Posts about drawing


I have been reading all sorts of stuff on the internet this morning, in search of ways to make school visits less tiring. It all seems to come down to dairy products. Talk about agendas! One camp are anti-dairy. They are generally vegetarians and come with lots of new-age baggage and then there are the pro-dairy guys. Strangely, if you dig through the pro sites they seem to be sponsored by dairy concerns!

I don’t want to go into the minutiae of phlegm and pus cell counts in milk, but I’m going to give up dairy for a week and see if it has any effect. Everything I read about voice control and public speaking suggests that mucus build up is a big problem. Disgusting isn’t it? I will enjoy keeping the world updated with my experiment. Pass the carrot juice!

Working in Sheds

studiositeWell, people do read my blog! I heard from the author and illustrator, Ted Dewan, this morning. He famously works in Philip Pullman’s old shed. What vibes are stored in those walls?

I thought I would bring things up to date on the project. I’ve cleared the site and dug the footings. I’ve ordered the materials to make the concrete pad that the “shed/studio” is going to sit on and I’ve got my eye on a door on eBay! The basic design is sorted but will adapt around the door that I eventually get. The photo shows the site, which is a bit tired from winter at the moment. In the foreground are timbers I’ve been looking after for nearly four years now, with just this project in mind. I might be in for the summer!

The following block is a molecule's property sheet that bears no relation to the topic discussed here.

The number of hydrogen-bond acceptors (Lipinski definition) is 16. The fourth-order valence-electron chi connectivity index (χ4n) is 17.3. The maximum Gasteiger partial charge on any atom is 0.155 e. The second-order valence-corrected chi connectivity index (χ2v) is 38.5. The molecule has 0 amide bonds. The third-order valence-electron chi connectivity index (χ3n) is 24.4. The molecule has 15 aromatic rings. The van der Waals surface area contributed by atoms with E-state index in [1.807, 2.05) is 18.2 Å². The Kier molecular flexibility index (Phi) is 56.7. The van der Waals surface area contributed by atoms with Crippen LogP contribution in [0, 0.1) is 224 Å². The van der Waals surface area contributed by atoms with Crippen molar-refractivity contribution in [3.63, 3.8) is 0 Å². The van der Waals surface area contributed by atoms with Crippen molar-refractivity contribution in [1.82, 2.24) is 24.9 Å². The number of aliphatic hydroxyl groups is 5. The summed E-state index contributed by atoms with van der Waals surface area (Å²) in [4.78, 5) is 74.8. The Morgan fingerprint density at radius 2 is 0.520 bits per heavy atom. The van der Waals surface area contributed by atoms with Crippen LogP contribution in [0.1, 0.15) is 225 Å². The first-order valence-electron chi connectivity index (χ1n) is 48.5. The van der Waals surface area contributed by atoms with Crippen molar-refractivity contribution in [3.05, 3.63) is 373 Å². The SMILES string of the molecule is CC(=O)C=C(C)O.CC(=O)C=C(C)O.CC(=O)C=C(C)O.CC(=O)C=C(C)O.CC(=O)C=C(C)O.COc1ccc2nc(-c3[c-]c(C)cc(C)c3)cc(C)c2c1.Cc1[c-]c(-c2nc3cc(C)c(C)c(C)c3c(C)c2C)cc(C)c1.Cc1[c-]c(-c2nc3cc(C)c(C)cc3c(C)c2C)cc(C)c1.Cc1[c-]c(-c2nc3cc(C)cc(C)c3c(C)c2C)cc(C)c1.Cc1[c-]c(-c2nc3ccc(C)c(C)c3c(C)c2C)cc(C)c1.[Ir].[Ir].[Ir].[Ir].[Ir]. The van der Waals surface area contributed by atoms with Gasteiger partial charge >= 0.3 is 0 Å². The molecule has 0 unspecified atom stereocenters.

My Mum told my Norwegian Aunt, Tante Nilla, about this project. She said it’s only right as both Greig and Ibsen both worked in garden sheds (or hutte as the Norwegians call them). Roal Dahl famously worked in a garden shed, but then he was Norwegian too. There must be some sort of macho Viking thing about working in sheds.


Oh dear! My gorgeous, handsome Marmaduke died this morning and I’m quite devastated. I’ve never felt like this about a pet before. I can only assume that he was hit by a car. We live on a 30 mile an hour road. Our neighbours borrowed a police radar once and clocked up drivers going at 65. I’ve seen bikes going faster.

I’ve buried a lot of pets in my time but today has been the worst. All the others have died of old age or sickness. You have time to come to terms with death like that, but this was so sudden.

My neighbours found him on their driveway and brought him round wrapped in a towel. I couldn’t quite take it in. I didn’t want to take it in.

Marmaduke was a one in a million. He wasn’t very bright but he was a wonderful companion. When he was young he curled up behind me as I worked, until he became too big to fit on the chair. He would on the bed in the mornings, watching, waiting for me to wake up, then he’d creep up close until we were touching noses.

He was so vocal, always miaoued to say hello and thanks. Yes, he would say thank you too! We could spend hours just staring at each other, just being in each other’s company.

Working from home, he was my daily companion for 10 years. Now I’ll have to trawl through this site and alter all the references to him. On Friday, I walked into a classroom and there was a picture of me and Marmaduke, from my website, projected on the smartboard. I don’t want to take the picture off, but I don’t know that I want that to happen again. Children who’ve been through my sitee always ask me about him.

I knew all his little places. I knew where to find him at different times of day.

I’ll miss him dreadfully.

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